Japan Awakens: Woodblock Prints of the Meiji Period (1868-1912)by Barry Till
The Meiji period's short span of forty-five years marked an astonishing metamorphosis from primitive feudal state to modern industrial and military power in Japan. The nation's policy of isolationism, sakoku (closed country), initiated in 1639, was abruptly challenged in 1853 when Commodore Matthew C. Perry sailed into Tokyo Bay with four awe-inspiring iron vessels known as "black ships." Faced with superior military technology, the Japanese were compelled to sign trade treaties with the United States and other Western countries. Soon, after some bloodshed, the final shogunate dictatorship, the Tokugawa, gave way to the sovereignty of the emperor and a restoration movement that worked hard to shape the new Japan by amalgamating Eastern and Western ideas. Emperor Meiji would ultimately become the symbol of a modernized Japan, and his reign-known as Meiji, "enlightened rule"-would represent one of the most remarkable periods in modern world history.
The woodblock printing of the Meiji period was one of the most popular means of conveying the changes taking place in Japanese society. The 109 prints featured in this book, all from the collection of the Art Gallery of Greater Victoria, reflect the dramatic changes taking place in Meiji-period society. Subjects range from personal appearance and fashion to architecture and transportation. Selected prints also record the history of the time: the national push toward "civilization and enlightenment," the wars with China and Russia. Colorful, innovative, and well executed, the prints are both charming and narrative.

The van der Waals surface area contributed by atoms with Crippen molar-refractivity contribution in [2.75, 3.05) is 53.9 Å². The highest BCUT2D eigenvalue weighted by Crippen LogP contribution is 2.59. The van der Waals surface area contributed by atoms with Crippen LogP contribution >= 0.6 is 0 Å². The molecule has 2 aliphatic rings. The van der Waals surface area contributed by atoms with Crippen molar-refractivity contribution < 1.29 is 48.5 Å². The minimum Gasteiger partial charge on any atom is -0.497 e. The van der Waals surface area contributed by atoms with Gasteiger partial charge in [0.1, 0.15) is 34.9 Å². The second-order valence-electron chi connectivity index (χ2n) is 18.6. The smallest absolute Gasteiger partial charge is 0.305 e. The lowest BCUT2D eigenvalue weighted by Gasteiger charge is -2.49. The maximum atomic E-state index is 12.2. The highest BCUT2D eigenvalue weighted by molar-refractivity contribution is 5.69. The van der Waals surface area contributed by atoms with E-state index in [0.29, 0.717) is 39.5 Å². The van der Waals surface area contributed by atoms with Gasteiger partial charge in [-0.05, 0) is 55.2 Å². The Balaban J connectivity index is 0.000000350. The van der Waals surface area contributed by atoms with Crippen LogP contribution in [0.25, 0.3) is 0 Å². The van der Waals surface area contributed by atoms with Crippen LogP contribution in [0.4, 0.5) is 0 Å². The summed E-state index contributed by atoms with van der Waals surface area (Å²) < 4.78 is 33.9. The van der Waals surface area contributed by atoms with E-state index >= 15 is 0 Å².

Incisive text by curator Barry Till provides a fascinating historical overview and an enlightening discussion of theprints and artists of the period, making Japan Awakens a must for anyone interested in Japanese culture.
- Pomegranate Art Books, Incorporated
- Publication date:
- Product dimensions:
- 9.30(w) x 8.30(h) x 0.80(d)
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